The Hartwick Seal

In February 1992, the College’s Board of Trustees voted to amend the Hartwick seal by adopting a pictorial representation of the original seal of Hartwick Seminary (1797-1947).

Developed in the early 19th century, the Seminary seal depicts the sower of the seed of knowledge. The most recent rendition of the seal combines the College seal with that of the Seminary using a revised image of the seed sower based on Vincent van Gogh’s many paintings titled “The Sower.” The wording from the original Hartwick seal was retained and the Latin motto Ad Altiora Semper (Ever Upward) from the Seminary seal was incorporated into the design.

The Seminary seal, which served briefly as the College’s seal between October 1929 and January 1930, holds both old and new Biblical references, as well as an affirmative non-religious meaning. In fact, “broadcast” originally referred to the scattering of seed and only later evolved into its current notion of transmitting information.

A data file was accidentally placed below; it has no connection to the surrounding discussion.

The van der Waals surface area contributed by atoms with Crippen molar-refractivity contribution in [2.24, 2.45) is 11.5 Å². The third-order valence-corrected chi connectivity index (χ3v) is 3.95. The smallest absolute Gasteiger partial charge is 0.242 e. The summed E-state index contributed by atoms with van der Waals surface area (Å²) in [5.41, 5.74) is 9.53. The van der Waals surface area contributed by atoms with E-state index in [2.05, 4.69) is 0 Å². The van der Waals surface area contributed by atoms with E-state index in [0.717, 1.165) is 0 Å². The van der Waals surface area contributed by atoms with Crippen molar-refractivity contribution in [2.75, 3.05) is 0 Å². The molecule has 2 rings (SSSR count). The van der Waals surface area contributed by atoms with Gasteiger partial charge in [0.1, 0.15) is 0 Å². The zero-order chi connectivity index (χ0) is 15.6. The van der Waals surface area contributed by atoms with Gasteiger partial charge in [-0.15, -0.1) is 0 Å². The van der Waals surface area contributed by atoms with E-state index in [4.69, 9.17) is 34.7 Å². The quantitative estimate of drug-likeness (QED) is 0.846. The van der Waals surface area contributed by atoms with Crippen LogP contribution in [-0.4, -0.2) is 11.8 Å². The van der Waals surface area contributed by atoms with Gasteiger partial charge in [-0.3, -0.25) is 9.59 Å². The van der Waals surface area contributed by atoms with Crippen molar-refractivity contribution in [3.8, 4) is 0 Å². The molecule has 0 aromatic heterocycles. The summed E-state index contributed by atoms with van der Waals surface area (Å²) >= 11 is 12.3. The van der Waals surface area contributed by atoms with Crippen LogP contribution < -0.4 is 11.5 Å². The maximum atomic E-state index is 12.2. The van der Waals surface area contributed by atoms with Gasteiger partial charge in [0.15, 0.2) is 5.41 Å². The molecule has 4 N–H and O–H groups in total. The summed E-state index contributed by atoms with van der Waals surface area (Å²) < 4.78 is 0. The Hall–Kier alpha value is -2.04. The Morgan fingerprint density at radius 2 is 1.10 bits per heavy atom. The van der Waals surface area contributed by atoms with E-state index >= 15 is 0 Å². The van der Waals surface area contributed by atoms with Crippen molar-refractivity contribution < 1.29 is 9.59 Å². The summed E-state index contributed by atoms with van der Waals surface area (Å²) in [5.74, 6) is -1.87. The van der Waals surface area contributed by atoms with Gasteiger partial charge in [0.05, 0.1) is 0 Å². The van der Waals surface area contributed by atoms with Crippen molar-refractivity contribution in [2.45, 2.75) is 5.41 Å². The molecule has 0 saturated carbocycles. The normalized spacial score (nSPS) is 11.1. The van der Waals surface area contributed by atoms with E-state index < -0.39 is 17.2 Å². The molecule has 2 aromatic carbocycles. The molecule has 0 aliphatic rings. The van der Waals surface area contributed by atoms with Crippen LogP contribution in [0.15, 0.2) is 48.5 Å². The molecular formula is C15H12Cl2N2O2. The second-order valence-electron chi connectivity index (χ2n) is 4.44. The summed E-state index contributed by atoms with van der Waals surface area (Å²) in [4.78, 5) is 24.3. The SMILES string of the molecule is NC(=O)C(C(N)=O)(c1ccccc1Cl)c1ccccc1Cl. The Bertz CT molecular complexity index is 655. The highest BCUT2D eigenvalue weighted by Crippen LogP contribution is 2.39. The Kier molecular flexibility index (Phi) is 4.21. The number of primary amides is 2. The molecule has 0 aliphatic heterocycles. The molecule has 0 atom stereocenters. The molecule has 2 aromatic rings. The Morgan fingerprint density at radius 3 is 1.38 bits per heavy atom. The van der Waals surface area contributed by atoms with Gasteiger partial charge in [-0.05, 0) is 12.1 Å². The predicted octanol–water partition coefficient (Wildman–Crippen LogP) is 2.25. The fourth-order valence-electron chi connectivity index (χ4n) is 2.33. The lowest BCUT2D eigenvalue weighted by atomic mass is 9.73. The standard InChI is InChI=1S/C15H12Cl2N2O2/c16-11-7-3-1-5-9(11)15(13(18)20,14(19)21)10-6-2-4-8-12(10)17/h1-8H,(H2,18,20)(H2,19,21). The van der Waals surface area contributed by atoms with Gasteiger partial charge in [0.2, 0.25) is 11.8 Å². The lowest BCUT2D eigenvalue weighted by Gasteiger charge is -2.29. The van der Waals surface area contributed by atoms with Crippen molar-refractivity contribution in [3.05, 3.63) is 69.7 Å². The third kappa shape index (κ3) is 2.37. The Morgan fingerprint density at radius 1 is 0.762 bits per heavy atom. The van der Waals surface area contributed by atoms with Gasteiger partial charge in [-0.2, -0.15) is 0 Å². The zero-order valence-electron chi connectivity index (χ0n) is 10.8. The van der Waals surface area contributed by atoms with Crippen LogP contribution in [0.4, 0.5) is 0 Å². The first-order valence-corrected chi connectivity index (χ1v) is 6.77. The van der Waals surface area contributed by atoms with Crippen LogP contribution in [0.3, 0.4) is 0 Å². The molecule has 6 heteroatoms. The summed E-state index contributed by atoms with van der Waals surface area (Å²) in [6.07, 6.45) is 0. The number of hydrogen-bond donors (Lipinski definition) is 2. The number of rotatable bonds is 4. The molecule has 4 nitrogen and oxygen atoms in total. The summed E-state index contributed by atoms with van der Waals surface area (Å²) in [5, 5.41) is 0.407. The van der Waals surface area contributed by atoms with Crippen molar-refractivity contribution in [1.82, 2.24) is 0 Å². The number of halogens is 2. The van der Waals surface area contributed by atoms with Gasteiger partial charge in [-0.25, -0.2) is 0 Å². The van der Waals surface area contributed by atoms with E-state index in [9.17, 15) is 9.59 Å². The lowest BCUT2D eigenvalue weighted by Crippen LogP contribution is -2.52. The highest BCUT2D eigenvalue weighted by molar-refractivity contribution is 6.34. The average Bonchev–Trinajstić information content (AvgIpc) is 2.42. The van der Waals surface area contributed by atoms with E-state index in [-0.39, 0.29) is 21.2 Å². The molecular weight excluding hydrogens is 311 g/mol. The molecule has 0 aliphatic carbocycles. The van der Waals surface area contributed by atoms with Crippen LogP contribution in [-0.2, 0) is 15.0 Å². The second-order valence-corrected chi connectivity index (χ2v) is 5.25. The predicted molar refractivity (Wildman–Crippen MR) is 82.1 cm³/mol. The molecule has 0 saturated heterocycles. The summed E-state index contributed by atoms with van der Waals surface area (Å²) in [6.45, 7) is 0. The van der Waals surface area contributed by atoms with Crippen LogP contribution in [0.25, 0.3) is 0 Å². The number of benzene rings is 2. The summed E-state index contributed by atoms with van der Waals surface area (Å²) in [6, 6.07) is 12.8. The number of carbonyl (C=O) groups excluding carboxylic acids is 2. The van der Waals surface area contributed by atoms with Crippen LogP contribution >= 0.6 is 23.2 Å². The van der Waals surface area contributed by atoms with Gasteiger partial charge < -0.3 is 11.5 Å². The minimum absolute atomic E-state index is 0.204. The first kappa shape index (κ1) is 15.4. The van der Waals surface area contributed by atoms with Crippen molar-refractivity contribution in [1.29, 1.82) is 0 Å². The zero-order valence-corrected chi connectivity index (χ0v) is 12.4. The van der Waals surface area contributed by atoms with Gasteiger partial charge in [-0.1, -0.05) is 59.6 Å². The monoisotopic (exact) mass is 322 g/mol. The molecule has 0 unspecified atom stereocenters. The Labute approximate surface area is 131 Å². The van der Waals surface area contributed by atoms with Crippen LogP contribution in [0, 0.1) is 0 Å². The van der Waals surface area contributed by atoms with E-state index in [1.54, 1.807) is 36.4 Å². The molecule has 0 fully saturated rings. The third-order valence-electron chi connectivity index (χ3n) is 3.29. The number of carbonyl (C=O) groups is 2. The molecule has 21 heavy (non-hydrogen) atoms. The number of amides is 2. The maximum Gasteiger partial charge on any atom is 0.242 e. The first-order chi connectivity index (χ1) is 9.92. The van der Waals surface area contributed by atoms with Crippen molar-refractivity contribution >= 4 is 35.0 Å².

Hartwick’s new seal is evidence of the College community’s willingness to re-evaluate its history and to evolve accordingly. Adopting a combination of the original seal and the Seminary seal effectively spans the 200-year history that brought Hartwick College into the 21st century.